Big Kids

Hold for Ransom

Youth Department's picture

Creepy…weird…disturbing…deranged…quirky…enchanting…spooky. These are all words that readers have used to describe Ransom Rigg's first novel, Miss Peregrine's Home for Peculiar Children. Lucky for us, Mr.Rigg's has recently released the sequel, Hollow City, in which Jacob Portman journeys to London to save the magical world of all things peculiar…well, ya know, maybe you should just watch this book trailer. Be prepared to be totally creeped out!

If you'd like to more about Ranson Riggs, or just some random facts about him (like his favorite word), check out this interview:

Animal Heroes

Sue's picture

Every hero has a story, including many special and remarkable animals. Do you know the story of Balto, a Siberian husky who carried medicine through an Alaskan snowstorm to a town full of sick people? How about Lulu, the kangaroo who saved her human friend after a car accident? Do you like horses? Check out Horse Heroes to learn about some famous horses in history. If you want a book with a little bit of everything, from dramatic rescues to wild and wacky animal adventures, try 125 True Stories of Amazing Animals.  Looking for more stories about furry heroes? Just ask a UAPL staff member for a recommendation (and complete a Summer Library Club activity at the same time!)

 

Picture Book Selection: I Have a Dream

A good book to celebrate Martin Luther King Jr. Day is I Have a Dream illustrated by Kadir Nelson.  The words are from Martin Luther King Jr's speech delivered over 50 years ago.  Kadir Nelson is an amazing artist that has brought to life Mr. King and others that believe in equality for all peoples.  Recommended for ages 5 and up.  

Juvenile Fiction Selection: The Not-So Itty-Bitty Spiders by Amy Marie Stadelmann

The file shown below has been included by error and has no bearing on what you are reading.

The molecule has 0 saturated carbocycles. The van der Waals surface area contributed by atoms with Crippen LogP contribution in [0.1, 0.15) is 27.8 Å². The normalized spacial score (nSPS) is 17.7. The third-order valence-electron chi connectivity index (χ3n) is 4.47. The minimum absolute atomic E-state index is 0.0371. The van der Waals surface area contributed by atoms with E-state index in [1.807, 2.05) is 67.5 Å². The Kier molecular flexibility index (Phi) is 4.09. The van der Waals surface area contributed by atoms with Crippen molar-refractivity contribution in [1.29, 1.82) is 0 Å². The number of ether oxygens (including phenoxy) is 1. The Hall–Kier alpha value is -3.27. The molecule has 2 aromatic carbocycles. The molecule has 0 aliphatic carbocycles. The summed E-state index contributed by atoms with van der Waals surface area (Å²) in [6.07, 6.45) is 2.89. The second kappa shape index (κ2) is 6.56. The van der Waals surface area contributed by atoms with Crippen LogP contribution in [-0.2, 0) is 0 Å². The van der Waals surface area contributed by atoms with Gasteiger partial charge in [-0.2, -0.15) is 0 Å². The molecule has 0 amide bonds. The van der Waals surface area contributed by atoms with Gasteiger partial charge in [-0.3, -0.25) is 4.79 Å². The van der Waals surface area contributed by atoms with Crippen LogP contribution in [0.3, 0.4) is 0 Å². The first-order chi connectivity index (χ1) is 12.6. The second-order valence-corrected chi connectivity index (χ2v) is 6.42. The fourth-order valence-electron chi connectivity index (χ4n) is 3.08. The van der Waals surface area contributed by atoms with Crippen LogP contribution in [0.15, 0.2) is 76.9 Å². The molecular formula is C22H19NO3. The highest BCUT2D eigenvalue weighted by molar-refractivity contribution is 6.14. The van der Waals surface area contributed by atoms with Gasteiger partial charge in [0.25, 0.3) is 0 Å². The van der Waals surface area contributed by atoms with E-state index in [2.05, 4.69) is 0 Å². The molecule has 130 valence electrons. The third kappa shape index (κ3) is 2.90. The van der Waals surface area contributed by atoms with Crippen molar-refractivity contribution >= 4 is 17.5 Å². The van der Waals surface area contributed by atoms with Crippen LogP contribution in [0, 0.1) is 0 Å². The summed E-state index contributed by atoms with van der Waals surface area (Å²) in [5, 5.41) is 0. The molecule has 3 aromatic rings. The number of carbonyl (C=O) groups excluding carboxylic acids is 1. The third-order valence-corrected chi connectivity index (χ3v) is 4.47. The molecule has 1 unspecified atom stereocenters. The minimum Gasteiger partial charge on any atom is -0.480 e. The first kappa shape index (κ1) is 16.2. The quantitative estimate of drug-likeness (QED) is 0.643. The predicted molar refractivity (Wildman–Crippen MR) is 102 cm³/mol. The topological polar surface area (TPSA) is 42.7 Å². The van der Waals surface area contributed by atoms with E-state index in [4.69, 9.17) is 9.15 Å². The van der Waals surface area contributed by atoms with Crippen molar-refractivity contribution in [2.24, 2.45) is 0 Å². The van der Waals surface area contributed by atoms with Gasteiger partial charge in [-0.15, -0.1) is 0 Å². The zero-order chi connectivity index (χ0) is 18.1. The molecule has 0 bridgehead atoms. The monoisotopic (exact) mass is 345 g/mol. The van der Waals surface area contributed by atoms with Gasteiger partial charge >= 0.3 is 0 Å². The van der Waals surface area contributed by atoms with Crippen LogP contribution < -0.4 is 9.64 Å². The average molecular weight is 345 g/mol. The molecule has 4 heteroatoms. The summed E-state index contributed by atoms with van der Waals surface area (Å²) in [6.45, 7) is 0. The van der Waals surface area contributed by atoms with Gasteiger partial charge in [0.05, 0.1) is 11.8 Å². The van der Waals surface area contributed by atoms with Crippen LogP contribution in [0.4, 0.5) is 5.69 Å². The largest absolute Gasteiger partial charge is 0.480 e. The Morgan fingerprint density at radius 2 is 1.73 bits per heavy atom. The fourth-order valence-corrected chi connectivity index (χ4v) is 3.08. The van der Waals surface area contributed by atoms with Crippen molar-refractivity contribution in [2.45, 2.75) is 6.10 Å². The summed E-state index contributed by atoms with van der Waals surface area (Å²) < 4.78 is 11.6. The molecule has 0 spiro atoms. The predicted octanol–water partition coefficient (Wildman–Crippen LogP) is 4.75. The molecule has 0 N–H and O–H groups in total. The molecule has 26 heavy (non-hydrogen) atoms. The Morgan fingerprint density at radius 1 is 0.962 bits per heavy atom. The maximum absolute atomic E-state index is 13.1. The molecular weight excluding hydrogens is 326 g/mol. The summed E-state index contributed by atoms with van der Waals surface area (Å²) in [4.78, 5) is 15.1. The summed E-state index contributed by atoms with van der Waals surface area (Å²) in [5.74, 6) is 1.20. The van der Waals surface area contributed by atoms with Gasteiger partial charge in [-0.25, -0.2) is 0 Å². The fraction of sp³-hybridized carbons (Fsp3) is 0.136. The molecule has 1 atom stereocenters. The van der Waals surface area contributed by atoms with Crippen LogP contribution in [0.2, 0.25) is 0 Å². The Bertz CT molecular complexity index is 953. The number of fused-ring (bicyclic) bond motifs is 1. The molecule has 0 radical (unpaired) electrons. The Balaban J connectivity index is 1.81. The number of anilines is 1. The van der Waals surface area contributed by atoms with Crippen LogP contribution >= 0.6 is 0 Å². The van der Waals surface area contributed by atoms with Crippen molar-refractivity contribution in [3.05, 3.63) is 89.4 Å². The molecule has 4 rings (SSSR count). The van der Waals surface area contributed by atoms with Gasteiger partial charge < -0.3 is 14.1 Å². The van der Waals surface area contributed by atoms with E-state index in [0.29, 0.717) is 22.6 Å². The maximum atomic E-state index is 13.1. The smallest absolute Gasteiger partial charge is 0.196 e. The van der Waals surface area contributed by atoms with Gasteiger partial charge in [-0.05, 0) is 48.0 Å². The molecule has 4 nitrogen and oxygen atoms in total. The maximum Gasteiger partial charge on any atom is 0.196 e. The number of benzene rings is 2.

This is the first book of the new Scholastic Branches series Olive and Beatrix.  Olive and Beatrix are twins sisters but while Olive is “normal” her sister just happens to be a witch!  Beatrix loves to use her magic powers to play tricks on her science-loving twin and Olive's best friend Eddie.  When one of Beatrix's pranks ruins Olive and Eddie's science project they decide to play a trick on her and rig up a bucket of spiders to fall on her head.  Unfortunately their plan goes all wrong when the spiders get into one of Beatrix's potions and become giants spiders on the loose. Now Beatrix and Olive need to work together, along with the help of Eddie, to save their town from the giant creatures.  Perfect first chapter book for emerging readers who want a little magic in their stories.

Juvenile Book Recommendation: The Fingertips of Duncan Dorfman

Duncan has the power to see things with his fingers, which helps him choose needed tiles after he joins the school Scrabble club. Eventually, Duncan ’s skills bring him to the national Scrabble tournament, where he meets two other young Scrabble players - April and Nate.  As the kids get to know each other they take a side trip to a crumbling amusement park, which launches them into an unexpected adventure and reveals a surprise about Duncan's family secret. (Recommended Ages: 5th - 8th)

Summer Sloth

Laura's picture

sloth

Feeling lazy this summer?  Consider these fun facts about the world's slowest animal – the sloth.

  • 1. Sloths can sleep from 15-20 hours per day.
  • 2. Sloths only go to the bathroom about once a week.
  • 3. Some sloths can turn their heads almost all the way around.
  • 4. Sloths might not run, but they are very good swimmers.
  • 5. Two-Toed sloths actually have 3 toes on each back leg.

Learn more fun facts or read some wonderful stories about these curious (but extremely cute) creatures.

Juvenile Fiction Selection: Mockingbird

Caitlin has lost her older brother Devon to a tragic incident at the local middle school and she's having a hard time understanding how to feel.  Caitlin has Asperger's and things typically seem black and white, but now she is at a loss and her grieving dad isn't any help.  When Caitlin reads the definition of closure she decides that is what she needs, but finding it is harder than she expected. (Grades 4-6 School Library Journal)

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